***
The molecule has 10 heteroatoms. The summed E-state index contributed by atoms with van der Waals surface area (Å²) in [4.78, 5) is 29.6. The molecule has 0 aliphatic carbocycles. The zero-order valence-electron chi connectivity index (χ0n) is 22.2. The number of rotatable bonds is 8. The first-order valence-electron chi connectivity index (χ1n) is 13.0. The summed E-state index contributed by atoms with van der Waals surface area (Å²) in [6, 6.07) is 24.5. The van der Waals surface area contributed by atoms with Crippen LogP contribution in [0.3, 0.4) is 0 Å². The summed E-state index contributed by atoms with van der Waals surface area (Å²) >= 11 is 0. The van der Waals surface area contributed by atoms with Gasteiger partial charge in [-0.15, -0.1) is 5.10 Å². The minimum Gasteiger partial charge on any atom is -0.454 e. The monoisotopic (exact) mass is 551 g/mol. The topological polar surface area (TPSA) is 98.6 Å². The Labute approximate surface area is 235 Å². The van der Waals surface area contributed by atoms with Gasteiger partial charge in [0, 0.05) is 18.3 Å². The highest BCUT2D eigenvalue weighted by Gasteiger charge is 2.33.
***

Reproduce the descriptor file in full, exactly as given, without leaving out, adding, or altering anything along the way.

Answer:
The molecule has 10 heteroatoms. The summed E-state index contributed by atoms with van der Waals surface area (Å²) in [4.78, 5) is 29.6. The molecule has 0 aliphatic carbocycles. The zero-order valence-electron chi connectivity index (χ0n) is 22.2. The number of rotatable bonds is 8. The first-order valence-electron chi connectivity index (χ1n) is 13.0. The summed E-state index contributed by atoms with van der Waals surface area (Å²) in [6, 6.07) is 24.5. The van der Waals surface area contributed by atoms with Crippen LogP contribution in [0.3, 0.4) is 0 Å². The summed E-state index contributed by atoms with van der Waals surface area (Å²) >= 11 is 0. The van der Waals surface area contributed by atoms with Gasteiger partial charge in [-0.15, -0.1) is 5.10 Å². The minimum Gasteiger partial charge on any atom is -0.454 e. The monoisotopic (exact) mass is 551 g/mol. The topological polar surface area (TPSA) is 98.6 Å². The Labute approximate surface area is 235 Å². The van der Waals surface area contributed by atoms with Gasteiger partial charge in [0, 0.05) is 18.3 Å². The highest BCUT2D eigenvalue weighted by Gasteiger charge is 2.33.